A Possible Back Pain Solution By Phillip Beach

Author Phillip Beach of Muscles and Meridians once said  "our basic neuroarchitecture is built around patterns that have not changed for 500,000 years."  As much as this is true, the current research is revealing more about these neuroachitecture and it's patterns.  After watching a very interesting video of Michael Boyle talking about Beach's theory to address back pain, everything started to make sense.  

"The skin of the sole of the foot is supplied by the medial and lateral plantar nerve, from the tibial nerve.  The tibial nerve comes from L4, L5, S1, S2, S3.  The multifidus receives information direction from the DRG/ Posterior rami nerve from the same nerve roots.  Also From S3 nerve root is the pudendal nerve which innervates the pelvic floor muscles" 

This explains why a foot massage can actually relax the the body and it can also can support the theory of reflexology.  

In Beach's Book he states:

"All day I listen to people describing their low back pain.  From a biomechanical perspective our species has real vulnerability in the low back region.  Contributing factors include our erect posture that places much more weight on lumbar spine and the intervening intervertebral disks (IVDs).  In addition we have made a pact with the biomechanical devil by utilizing the H-CF for our gait and throwing patterns as, paradoxically, our lumbar IVDs are particularly vulnerable to twisting insults."

Each spinal segment has an army of muscles that start at that level and course downward.  Each spinal segment issues a pair of nerves that control the muscles starting from that segment, and supply a segmentally related patch of skin.  The most vulnerable spinal segments are found at the function of the lumbar spine and the sacrum (L4/L5 and S1), which send their sensory spinal nerves down to the sole of the foot, i.e. the most vulnerable segments are driven by the most information.  This is important.  The small muscles of the low back are thus segmentally related to the soles of the feet.  Information drives all systems so her we have a sensory platform devoted to the most vulnerable region of the low back.  Shoes, from this perspective, are a sensory deprivation chambers that cut down the raw information we need to stand and walk in precarious upright manner.  To counter this I suggest to my patients to take their shoes off and walk barefoot on rough ground."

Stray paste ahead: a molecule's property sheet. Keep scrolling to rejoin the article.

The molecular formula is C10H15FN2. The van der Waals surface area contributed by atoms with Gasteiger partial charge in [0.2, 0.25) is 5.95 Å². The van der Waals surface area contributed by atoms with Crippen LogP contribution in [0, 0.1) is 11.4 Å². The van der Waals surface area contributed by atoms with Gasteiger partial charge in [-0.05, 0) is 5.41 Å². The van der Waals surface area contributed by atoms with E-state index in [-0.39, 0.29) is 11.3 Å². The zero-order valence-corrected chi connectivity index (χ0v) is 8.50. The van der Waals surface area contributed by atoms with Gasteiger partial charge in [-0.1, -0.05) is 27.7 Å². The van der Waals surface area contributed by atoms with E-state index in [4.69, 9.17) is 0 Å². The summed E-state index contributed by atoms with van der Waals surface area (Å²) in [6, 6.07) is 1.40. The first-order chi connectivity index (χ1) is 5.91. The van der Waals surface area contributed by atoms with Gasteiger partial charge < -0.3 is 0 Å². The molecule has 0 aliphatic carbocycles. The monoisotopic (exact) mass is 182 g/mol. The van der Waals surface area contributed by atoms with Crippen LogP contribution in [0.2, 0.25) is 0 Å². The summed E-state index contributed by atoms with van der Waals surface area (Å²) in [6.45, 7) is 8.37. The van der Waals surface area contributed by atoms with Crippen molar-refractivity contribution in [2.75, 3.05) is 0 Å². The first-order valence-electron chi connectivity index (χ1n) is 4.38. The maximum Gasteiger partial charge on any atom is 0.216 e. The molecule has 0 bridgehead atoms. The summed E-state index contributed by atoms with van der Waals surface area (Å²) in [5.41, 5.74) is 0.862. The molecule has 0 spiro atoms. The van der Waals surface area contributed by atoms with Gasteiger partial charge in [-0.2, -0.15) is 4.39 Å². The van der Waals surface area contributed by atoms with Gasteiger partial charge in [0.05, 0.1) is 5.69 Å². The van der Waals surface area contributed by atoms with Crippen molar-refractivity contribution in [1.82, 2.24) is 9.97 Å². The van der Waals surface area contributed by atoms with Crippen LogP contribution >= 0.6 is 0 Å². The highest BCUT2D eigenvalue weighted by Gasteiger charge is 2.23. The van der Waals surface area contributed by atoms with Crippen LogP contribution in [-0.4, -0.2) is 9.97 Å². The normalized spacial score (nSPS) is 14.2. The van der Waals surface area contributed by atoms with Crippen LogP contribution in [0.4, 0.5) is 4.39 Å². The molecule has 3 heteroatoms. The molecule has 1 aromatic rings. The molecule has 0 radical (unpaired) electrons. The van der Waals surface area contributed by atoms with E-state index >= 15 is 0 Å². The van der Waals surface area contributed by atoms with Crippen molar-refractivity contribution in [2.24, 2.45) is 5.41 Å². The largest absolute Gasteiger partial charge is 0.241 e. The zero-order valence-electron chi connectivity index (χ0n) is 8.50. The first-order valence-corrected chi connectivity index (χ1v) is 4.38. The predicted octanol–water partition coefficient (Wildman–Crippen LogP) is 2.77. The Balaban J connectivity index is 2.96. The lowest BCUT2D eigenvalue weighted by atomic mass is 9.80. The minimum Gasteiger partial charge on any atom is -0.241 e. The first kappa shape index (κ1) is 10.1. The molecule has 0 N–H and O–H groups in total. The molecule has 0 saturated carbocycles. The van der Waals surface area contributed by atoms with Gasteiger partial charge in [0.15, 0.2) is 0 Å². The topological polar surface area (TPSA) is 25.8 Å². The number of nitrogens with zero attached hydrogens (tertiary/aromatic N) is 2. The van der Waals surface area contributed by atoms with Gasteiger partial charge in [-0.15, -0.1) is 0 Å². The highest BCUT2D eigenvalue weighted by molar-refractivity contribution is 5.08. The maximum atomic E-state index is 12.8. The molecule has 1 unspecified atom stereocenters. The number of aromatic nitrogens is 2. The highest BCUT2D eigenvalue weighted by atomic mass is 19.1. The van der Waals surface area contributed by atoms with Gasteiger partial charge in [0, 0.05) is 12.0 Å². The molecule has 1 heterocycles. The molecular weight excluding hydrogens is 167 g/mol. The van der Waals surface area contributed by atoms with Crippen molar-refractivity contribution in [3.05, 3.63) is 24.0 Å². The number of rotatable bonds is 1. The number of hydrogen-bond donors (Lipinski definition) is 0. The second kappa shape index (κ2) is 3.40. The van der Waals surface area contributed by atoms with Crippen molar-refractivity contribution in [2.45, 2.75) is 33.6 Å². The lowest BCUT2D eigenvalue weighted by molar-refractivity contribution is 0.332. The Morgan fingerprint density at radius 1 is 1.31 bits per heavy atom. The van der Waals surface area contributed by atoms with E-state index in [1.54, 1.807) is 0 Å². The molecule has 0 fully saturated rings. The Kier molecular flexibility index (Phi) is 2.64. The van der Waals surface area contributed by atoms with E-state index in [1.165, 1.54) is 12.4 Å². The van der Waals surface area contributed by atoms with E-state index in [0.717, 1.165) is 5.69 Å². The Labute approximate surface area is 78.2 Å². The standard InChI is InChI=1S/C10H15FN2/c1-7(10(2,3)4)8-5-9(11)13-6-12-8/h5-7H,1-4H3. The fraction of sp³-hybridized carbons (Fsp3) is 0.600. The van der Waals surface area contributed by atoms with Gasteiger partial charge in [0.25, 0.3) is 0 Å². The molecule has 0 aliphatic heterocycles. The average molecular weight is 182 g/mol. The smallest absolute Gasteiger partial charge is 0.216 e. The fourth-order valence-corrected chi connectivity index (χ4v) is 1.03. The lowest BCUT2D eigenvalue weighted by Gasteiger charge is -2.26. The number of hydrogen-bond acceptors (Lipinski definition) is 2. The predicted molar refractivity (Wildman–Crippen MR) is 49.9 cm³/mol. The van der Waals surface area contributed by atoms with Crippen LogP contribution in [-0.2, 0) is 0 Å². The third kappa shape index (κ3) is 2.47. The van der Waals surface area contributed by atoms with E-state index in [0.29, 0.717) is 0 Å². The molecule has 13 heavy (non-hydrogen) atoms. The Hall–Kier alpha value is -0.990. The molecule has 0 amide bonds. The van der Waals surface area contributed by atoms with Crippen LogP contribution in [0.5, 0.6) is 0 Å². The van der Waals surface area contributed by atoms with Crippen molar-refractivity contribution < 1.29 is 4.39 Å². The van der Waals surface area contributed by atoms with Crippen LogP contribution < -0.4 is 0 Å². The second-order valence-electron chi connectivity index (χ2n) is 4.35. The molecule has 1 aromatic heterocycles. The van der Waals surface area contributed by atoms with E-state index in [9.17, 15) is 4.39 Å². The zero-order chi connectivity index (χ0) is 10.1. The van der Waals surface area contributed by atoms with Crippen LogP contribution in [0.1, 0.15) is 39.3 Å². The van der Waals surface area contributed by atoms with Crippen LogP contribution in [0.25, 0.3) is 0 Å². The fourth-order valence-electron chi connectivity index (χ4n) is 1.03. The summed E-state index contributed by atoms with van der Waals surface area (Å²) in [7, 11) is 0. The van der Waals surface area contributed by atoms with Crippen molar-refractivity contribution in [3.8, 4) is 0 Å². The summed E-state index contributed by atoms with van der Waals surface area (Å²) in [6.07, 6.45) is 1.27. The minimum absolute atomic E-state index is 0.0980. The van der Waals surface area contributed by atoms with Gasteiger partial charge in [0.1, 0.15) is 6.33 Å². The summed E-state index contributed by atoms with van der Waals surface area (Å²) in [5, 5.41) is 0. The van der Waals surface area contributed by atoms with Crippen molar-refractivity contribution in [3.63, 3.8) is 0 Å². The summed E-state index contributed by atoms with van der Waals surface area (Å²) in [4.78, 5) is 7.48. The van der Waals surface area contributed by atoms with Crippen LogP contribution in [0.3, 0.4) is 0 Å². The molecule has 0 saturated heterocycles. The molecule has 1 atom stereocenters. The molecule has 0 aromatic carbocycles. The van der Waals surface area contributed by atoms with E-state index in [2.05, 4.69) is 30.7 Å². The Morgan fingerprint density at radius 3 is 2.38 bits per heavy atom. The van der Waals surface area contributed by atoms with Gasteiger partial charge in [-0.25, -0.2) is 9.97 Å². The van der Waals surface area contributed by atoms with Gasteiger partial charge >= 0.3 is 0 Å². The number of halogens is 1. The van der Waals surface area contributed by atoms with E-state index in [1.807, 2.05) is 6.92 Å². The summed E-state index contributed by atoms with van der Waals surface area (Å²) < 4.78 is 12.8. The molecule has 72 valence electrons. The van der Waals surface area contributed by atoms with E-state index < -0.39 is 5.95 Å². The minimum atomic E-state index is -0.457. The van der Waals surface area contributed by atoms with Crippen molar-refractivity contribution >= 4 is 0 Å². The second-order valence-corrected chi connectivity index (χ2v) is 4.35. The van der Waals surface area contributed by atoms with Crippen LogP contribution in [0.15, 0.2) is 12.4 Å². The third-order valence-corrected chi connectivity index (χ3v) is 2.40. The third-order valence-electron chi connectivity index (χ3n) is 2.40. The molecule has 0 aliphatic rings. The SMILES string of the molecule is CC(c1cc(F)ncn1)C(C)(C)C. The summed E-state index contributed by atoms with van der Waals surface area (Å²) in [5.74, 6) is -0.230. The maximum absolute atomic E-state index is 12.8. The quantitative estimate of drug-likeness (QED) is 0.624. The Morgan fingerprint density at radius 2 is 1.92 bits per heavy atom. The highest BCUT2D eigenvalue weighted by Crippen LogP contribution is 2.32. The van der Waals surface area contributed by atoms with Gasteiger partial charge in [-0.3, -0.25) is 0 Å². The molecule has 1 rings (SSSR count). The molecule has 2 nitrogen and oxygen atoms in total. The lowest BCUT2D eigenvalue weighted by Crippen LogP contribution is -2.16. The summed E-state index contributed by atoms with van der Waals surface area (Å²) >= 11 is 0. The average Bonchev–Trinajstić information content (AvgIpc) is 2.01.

Beach nails it with explaining how the lower back and the soles of the feet are related and he could not use a better way of explaining how bad shoes are from a sensory blockage standpoint.   Shoes from Breach's perspective do end up acting as a sensory deprivation chamber.   As Beach suggests, it is very important to walk on barefoot on a rough ground.  Of course you probably should ease in to this and not constantly walk bare feet in streets since it is not safe.  

Kelly Starret earlier in in 2015 stated that he makes sure at least one day of the week he is completely bare feet.  In his podcast Kelly also spoke about the benefits of walking bare feet and how important it was.  Marv Marinovich for years trained his athletes to do feet work and I don't think anyone really understood exactly why it was so important.  Most coaches just went with this but not much really understood the why were were doing this.

Michael Boyle suggested training with bare fee but this is something that should progress slowly.  Michael recommends doing agility ladder drills to get started.  I completely agree with this approach.  I got in to bare feet training way too fast and ended up with bad feet pain.  Not to mention, I also dropped a 35 lb plate on my big toe and my x-ray revealed that I broke it.  It is very important to be smart and safe with this type of training.  Michael also stated in one of his summits that he made a 10' by 1' board with 1-3 inch diameter stones glued to it and walked on it 20 minutes a day as Beach recommend and this helped his lower back pain tremendously. Mike also said this was something that worked for most of his athletes.

Hopefully we will see more studies in the future on walking on stones in correlation to back pain but it does not hurt to start walking on similar board stone platform daily.  As the old Turkish proverb says "No doctor knows your body as good as yourself."